INFOGRAPHIC | Gender, work and university education

More women have university educations, mostly enter same professions

Draig Desson and Duk Han Lee, CBC News Last Updated: April 15, 2014

The percentage of employed women who had university degrees rose between 1991 and 2011 from 19 to 40 per cent, and they mostly find work in "traditional" professions, says a recent report from Statistics Canada.

Registered nurses, elementary teachers and high school teachers account for at least 20 per cent of the university-educated women looked at in "Changes in the Occupational Profile of Young Men and Women in Canada," published this month in Insights on Canadian Society.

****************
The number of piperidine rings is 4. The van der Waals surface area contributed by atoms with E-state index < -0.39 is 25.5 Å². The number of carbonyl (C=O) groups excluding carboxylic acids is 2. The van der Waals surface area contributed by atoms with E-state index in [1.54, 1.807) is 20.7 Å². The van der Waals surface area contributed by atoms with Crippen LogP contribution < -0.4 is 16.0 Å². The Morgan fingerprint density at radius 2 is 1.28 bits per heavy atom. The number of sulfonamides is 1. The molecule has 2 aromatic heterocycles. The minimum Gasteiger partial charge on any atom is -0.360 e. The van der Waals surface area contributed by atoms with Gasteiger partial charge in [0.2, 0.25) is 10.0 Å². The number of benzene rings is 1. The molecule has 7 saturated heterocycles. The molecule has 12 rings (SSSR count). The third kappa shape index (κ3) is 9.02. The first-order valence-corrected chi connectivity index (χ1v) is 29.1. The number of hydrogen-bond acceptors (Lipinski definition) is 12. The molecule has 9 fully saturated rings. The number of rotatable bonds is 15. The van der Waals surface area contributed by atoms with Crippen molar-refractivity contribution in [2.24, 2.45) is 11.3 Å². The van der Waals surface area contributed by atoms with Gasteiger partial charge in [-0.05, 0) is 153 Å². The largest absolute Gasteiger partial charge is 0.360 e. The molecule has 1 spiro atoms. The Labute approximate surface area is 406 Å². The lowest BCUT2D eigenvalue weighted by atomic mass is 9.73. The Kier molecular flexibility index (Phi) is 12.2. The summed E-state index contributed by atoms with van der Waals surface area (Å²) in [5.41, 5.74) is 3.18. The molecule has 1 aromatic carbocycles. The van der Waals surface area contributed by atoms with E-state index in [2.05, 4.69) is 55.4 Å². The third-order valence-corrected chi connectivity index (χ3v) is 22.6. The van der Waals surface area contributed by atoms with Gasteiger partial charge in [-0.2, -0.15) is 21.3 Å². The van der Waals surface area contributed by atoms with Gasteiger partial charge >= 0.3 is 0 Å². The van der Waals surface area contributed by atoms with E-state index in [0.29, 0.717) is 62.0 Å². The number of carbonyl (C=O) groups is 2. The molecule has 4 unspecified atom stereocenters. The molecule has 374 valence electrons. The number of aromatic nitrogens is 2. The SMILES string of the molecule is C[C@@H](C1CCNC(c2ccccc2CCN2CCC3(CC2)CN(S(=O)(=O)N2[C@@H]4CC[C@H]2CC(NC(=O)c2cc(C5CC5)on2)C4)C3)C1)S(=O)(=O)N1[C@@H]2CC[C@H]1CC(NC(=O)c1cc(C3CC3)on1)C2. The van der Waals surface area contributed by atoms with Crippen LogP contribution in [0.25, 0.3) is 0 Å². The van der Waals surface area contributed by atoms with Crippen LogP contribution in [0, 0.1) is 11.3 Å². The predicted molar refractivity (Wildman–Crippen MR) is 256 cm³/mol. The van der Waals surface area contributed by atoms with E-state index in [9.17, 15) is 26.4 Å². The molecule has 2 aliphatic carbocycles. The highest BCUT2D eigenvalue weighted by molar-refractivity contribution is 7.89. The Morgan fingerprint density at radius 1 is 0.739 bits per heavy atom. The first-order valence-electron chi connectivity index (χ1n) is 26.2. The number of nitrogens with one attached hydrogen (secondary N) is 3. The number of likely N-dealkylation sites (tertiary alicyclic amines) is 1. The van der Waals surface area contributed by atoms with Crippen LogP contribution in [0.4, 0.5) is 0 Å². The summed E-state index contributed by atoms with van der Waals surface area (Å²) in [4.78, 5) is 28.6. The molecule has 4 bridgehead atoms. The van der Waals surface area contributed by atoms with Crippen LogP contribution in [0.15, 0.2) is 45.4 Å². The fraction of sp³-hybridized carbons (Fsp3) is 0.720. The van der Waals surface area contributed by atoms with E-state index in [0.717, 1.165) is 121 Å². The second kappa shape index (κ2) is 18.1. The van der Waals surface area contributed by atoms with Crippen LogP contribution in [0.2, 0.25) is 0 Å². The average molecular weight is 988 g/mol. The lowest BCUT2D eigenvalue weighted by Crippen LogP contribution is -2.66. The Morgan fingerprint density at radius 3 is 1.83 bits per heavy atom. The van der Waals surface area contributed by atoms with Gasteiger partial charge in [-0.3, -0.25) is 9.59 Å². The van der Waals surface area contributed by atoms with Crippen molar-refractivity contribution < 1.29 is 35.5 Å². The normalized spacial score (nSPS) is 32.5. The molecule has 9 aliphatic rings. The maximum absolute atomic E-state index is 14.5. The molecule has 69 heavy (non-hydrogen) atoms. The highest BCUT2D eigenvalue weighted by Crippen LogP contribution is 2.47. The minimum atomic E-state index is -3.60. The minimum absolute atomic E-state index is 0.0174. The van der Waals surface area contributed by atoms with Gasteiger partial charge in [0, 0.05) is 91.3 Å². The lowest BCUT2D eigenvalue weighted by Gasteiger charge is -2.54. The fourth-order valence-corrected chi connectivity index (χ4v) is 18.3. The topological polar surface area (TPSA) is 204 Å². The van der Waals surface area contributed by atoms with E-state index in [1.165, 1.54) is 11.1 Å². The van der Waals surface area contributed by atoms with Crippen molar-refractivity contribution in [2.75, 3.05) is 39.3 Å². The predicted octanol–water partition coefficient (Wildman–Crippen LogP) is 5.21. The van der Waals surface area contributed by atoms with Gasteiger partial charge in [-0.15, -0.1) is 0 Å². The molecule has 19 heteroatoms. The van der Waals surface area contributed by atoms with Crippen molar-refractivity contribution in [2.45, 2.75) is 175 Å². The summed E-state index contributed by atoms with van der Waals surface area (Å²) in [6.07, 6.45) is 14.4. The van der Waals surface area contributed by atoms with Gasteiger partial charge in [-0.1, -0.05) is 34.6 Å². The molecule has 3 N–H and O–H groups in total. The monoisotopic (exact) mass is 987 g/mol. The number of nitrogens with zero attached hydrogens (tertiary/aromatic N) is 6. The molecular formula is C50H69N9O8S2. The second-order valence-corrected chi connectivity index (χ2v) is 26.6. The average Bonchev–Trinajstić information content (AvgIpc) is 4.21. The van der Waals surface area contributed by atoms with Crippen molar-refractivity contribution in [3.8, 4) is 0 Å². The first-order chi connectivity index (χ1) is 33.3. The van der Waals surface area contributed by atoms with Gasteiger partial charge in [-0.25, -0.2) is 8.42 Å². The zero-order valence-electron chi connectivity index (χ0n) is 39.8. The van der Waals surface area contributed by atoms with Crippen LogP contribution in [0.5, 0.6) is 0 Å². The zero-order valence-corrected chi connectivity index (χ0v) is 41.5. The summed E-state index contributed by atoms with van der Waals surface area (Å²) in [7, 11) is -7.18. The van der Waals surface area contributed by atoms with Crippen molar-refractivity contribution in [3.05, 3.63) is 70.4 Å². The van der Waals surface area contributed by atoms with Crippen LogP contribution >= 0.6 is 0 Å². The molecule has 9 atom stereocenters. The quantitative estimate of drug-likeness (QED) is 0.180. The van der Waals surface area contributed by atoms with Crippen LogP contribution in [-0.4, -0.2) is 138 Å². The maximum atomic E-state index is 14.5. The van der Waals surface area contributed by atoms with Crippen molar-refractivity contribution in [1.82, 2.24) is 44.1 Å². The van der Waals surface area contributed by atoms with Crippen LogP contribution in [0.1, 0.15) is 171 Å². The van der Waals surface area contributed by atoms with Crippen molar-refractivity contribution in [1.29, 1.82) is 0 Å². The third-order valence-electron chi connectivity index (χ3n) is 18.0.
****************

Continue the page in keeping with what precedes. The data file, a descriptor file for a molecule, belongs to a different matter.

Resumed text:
The study looked at men and women aged 25 to 34 with and without university degrees.

The study does show the proportion of women rising in many major occupations requiring university education. The greatest gains were among health policy researchers, consultants and program officers, followed by human resource specialists and physicians.

For young Canadians without a university degree, most men and women were retail workers. Other jobs in this category have little in common, with the study reporting they are "characterized by significant gender differences."

For young men with university degrees, the top professions in 2011 were computer programmers, followed by auditors and accountants and high school teachers.